Without an enclosure then the low frequencies from its rear will cancel low frequencies from its front making it a squeaker, not a speaker.

Mike Canada already has a thread about an amplifier powered from 14.4V and driving an 8 ohms speaker.
The 14.4V battery is probably Ni-MH then it produces 16.8V to 18.0V when fully charged so the maximum power before clipping
from the amplifier will be more (maybe 15W).

Here is the amplifier from the other thread but with two amplifiers that are bridged:

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DickCappels

Joined Aug 21, 2008
10,226
The TDA2030A amplifier IC is obsolete and ain't made no more no more.

(some text removed for clarity.
I designed some Ultrasonic Technologies (UTC) TA2030's into a product a few years ago. Both the chips and the product are still on the market. My distributor in Bangkok has over 3,000 in stock at U.S 35¢ each. In the context of this thread they are intended as a vehicle for learning. When they finally really do become obsolete no doubt a decent second or third source will appear just as some did for the LM386.

Joined Feb 21, 2020
239

This is the closest I can get so far to a working h-bridge amplifier. The middle 8-ohm resistor is meant to be a speaker but I don't think speakers can be better simulated. Now I gotta make some tweaks so the voltage swings from 0-14 instead of from about 1/2 to 13.

DickCappels

Joined Aug 21, 2008
10,226
"Gotta" is slang and not widely recognized around the world.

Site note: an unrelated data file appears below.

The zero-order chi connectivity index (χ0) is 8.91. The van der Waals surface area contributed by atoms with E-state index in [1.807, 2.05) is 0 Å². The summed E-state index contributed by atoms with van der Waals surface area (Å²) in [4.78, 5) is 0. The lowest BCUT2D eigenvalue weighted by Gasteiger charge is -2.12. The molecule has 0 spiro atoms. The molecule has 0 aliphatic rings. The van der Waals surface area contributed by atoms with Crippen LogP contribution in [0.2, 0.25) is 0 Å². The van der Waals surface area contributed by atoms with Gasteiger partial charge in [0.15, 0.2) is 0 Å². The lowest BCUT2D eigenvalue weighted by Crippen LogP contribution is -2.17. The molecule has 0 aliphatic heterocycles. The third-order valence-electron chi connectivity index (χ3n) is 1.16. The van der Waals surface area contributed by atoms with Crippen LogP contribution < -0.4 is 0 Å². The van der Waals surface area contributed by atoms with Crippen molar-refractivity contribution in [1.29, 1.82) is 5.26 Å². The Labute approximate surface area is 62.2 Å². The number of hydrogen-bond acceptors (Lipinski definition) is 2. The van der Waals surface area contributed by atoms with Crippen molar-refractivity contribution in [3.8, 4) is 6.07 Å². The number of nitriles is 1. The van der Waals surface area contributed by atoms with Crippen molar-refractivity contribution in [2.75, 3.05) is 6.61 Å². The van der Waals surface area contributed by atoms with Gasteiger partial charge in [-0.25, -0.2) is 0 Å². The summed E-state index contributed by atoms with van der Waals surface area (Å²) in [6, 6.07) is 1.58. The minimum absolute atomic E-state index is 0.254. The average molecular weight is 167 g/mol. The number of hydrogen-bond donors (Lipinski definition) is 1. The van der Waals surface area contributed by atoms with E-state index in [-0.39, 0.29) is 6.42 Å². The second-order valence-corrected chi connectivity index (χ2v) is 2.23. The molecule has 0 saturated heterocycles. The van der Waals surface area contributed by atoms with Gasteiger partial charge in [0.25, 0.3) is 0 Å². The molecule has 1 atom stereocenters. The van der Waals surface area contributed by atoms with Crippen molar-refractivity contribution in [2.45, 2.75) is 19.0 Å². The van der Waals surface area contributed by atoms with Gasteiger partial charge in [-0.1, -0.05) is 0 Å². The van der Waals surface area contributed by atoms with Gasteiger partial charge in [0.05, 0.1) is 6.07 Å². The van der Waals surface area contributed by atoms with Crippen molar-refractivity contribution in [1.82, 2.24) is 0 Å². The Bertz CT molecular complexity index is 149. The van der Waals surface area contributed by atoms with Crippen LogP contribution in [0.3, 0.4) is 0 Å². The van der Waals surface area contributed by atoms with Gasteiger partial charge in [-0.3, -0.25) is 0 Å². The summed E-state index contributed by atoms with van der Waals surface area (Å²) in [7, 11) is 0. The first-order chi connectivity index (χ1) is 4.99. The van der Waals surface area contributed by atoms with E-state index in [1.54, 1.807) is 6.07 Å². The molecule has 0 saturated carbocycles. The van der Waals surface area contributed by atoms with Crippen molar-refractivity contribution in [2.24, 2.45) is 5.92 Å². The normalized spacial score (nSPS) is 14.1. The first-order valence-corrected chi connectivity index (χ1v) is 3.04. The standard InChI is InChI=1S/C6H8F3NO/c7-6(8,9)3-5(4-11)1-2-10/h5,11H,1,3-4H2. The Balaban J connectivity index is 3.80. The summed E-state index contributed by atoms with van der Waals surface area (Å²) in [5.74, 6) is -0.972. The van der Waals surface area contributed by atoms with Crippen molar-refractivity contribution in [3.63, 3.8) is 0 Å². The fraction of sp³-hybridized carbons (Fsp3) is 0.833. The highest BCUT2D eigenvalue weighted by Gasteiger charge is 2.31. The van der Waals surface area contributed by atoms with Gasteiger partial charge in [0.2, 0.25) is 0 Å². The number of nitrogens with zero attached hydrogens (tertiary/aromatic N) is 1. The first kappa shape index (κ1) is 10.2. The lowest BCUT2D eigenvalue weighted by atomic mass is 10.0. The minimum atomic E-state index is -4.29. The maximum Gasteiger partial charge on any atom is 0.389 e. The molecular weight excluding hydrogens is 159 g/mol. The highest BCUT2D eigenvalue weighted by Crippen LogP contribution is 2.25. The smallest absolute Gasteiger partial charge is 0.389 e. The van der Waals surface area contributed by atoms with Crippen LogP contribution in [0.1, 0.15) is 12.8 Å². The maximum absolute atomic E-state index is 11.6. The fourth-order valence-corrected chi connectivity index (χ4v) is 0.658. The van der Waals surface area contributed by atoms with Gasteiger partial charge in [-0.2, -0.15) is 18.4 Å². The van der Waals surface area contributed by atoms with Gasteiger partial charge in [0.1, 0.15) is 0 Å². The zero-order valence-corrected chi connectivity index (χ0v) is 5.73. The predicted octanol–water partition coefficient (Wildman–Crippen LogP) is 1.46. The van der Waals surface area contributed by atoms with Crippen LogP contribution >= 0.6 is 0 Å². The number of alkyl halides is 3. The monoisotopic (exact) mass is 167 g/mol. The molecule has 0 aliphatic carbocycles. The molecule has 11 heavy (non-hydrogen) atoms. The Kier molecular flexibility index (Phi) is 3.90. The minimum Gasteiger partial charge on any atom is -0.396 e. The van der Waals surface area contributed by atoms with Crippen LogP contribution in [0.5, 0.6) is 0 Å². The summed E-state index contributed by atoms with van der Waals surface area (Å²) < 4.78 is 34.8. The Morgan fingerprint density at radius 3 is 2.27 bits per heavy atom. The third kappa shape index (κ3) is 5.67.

This one is a definite improvement!
Off hand, I can spot two areas for possible improvement.

If you want your output stage to be biased for little cross-over distortion, put low value emitter resistors (0.5Ω to 2.0Ω) in series with the output transistor emitters. They will be useful in stabilizing the bias current through the transistor. Without the emitter resistors the transistors can easily overheat -as die temperature increases, base-emitter voltage decreases and emitter current goes up. The resistors help minimize that effect.

How stable are the DC output voltages on each side of the bridge? That could be a problem if the DC voltage across the speaker drifts. You really want it as close to zero volts DC and zero V/°C as reasonably possible.

Also, have you checked the bandwidth to see whether it is sufficient for your needs?

Jerry-Hat-Trick

Joined Aug 31, 2022
574
The TDA2030A amplifier IC is obsolete and ain't made no more no more.
I think the TDA2040 is still current and really inexpensive. Although I do understand the desire to build from scratch using discrete components this integrated amplifier is so worth it if you value your time. The datasheet (attached) does all the work for you, even with an example of a bridge amplifier. As previously mentioned, getting the power supply and the speaker(s) right is where the time should be spent!